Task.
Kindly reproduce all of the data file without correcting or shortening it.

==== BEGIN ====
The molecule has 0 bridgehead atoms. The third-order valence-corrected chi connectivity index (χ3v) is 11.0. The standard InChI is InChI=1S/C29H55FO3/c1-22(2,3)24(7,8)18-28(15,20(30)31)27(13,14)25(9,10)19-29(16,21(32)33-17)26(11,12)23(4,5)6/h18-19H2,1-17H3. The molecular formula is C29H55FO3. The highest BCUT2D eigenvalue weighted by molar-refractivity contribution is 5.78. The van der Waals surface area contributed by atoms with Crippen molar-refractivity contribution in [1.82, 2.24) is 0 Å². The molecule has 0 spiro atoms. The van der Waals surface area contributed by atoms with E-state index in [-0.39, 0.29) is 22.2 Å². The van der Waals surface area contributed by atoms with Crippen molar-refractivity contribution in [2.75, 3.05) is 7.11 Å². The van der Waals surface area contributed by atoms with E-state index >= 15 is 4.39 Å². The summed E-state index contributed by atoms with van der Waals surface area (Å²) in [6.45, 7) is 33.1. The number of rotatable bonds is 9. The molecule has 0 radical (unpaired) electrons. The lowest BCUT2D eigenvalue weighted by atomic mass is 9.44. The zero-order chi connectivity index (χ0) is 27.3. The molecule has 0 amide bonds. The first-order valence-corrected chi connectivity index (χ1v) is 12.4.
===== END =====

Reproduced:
The molecule has 0 bridgehead atoms. The third-order valence-corrected chi connectivity index (χ3v) is 11.0. The standard InChI is InChI=1S/C29H55FO3/c1-22(2,3)24(7,8)18-28(15,20(30)31)27(13,14)25(9,10)19-29(16,21(32)33-17)26(11,12)23(4,5)6/h18-19H2,1-17H3. The molecular formula is C29H55FO3. The highest BCUT2D eigenvalue weighted by molar-refractivity contribution is 5.78. The van der Waals surface area contributed by atoms with Crippen molar-refractivity contribution in [1.82, 2.24) is 0 Å². The molecule has 0 spiro atoms. The van der Waals surface area contributed by atoms with E-state index in [-0.39, 0.29) is 22.2 Å². The van der Waals surface area contributed by atoms with Crippen molar-refractivity contribution in [2.75, 3.05) is 7.11 Å². The van der Waals surface area contributed by atoms with E-state index >= 15 is 4.39 Å². The summed E-state index contributed by atoms with van der Waals surface area (Å²) in [6.45, 7) is 33.1. The number of rotatable bonds is 9. The molecule has 0 radical (unpaired) electrons. The lowest BCUT2D eigenvalue weighted by atomic mass is 9.44. The zero-order chi connectivity index (χ0) is 27.3. The molecule has 0 amide bonds. The first-order valence-corrected chi connectivity index (χ1v) is 12.4.